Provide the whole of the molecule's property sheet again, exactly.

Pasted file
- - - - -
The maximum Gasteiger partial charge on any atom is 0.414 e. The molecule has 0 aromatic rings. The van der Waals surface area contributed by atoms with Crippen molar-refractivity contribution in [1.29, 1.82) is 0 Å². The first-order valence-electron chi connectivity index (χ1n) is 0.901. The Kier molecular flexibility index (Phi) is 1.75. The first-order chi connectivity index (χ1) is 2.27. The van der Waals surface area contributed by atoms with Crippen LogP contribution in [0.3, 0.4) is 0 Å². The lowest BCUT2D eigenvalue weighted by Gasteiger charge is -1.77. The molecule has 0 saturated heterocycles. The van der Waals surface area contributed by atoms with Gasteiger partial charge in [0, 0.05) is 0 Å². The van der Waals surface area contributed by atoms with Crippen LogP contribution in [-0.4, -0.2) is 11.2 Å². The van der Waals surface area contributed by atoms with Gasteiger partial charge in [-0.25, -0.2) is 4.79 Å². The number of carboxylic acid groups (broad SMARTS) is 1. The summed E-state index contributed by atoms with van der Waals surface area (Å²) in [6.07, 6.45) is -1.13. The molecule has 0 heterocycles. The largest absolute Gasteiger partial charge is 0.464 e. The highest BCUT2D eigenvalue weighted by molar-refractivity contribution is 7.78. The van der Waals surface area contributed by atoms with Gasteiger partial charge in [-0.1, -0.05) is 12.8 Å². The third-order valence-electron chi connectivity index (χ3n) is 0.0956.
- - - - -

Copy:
The maximum Gasteiger partial charge on any atom is 0.414 e. The molecule has 0 aromatic rings. The van der Waals surface area contributed by atoms with Crippen molar-refractivity contribution in [1.29, 1.82) is 0 Å². The first-order valence-electron chi connectivity index (χ1n) is 0.901. The Kier molecular flexibility index (Phi) is 1.75. The first-order chi connectivity index (χ1) is 2.27. The van der Waals surface area contributed by atoms with Crippen LogP contribution in [0.3, 0.4) is 0 Å². The lowest BCUT2D eigenvalue weighted by Gasteiger charge is -1.77. The molecule has 0 saturated heterocycles. The van der Waals surface area contributed by atoms with Gasteiger partial charge in [0, 0.05) is 0 Å². The van der Waals surface area contributed by atoms with Crippen LogP contribution in [-0.4, -0.2) is 11.2 Å². The van der Waals surface area contributed by atoms with Gasteiger partial charge in [-0.25, -0.2) is 4.79 Å². The number of carboxylic acid groups (broad SMARTS) is 1. The summed E-state index contributed by atoms with van der Waals surface area (Å²) in [6.07, 6.45) is -1.13. The molecule has 0 heterocycles. The largest absolute Gasteiger partial charge is 0.464 e. The highest BCUT2D eigenvalue weighted by molar-refractivity contribution is 7.78. The van der Waals surface area contributed by atoms with Gasteiger partial charge in [-0.1, -0.05) is 12.8 Å². The third-order valence-electron chi connectivity index (χ3n) is 0.0956.